Reposted from Pivot Legal http://www.pivotlegal.org
B.C. College of Pharmacists and Attorney General side with Pivot to create legal protections for methadone patients living in Downtown Eastside hotels
In 2008, pharmacist and SRO hotel owner George Wolsey was exposed for offering kickbacks and illegal inducements to attract methadone patients to his Gastown Pharmacy. The Gastown Pharmacy was shut down as a result of the controversy, but that did not stop Wolsey, who also owns the Palace and Wonder Rooms hotels, from requiring all his tenants to buy methadone from him at his hotel. This practice allowed Wolsey to make more than $6000 per year in dispensing fees for each methadone patient at his hotel.
In May 2009, Wolsey evicted two of his tenants on 24 hours notice because they opted to use another pharmacy to fill their prescriptions. When the tenants challenged those evictions at the Residential Tenancy Branch (RTB), the RTB stated that the Residential Tenancy Act did not protect them because Wolsey was providing “therapeutic treatment or services” in the form of methadone. The RTB made this ruling despite evidence that no treatment, services or supports of any kind were made available to tenants.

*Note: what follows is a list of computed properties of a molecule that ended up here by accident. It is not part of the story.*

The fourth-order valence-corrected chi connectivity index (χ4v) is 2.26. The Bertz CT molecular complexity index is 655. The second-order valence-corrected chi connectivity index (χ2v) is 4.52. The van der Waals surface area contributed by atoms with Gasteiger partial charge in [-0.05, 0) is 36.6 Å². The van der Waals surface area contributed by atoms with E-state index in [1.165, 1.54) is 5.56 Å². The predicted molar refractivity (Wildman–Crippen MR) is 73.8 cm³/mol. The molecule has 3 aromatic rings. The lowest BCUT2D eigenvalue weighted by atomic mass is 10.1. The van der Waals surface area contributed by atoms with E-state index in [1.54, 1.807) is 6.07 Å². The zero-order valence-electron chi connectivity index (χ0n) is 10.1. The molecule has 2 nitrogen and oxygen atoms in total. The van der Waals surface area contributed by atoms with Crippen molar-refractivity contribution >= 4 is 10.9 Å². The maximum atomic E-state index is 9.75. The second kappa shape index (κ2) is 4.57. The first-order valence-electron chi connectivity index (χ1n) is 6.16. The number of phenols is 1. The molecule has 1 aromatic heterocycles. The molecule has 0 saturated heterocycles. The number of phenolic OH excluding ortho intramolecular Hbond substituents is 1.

In September, Pivot applied to the B.C. Supreme Court for judicial review of the RTB decisions. Last week the B.C. Attorney General, which represents the RTB, said in a filed response to Pivot’s application that it supports Pivot’s position and agrees that the Residential Tenancy Act should apply to the Wolsey hotels.
“These tenants, who were illegally evicted, spent many nights on the streets as a result of the RTB’s failure to protect them from Wolsey’s greed,” said Laura Track, lawyer for Pivot Legal Society. “With the Attorney General and Pivot presenting a common position to the court, we feel confident the cases will be sent back to the RTB for a full and proper hearing.”
In addition, the College of Pharmacists of B.C., in response to concerns raised by Pivot over Wolsey’s practices, announced that it has amended its bylaws to prevent pharmacists from limiting patients’ choice of pharmacy. The new bylaws make the types of contracts used by Mr. Wolsey illegal. The College also informed Pivot that it has sent letters to Mr. Wolsey advising him of the changes and noting numerous complaints against him for these practices.
“We are very happy that the College of Pharmacists and the Attorney General have responded in the way they did,” said Track. “This kind of exploitation is completely unacceptable, and we hope that Mr. Wolsey amends his practices before we are forced to bring further legal actions against him.”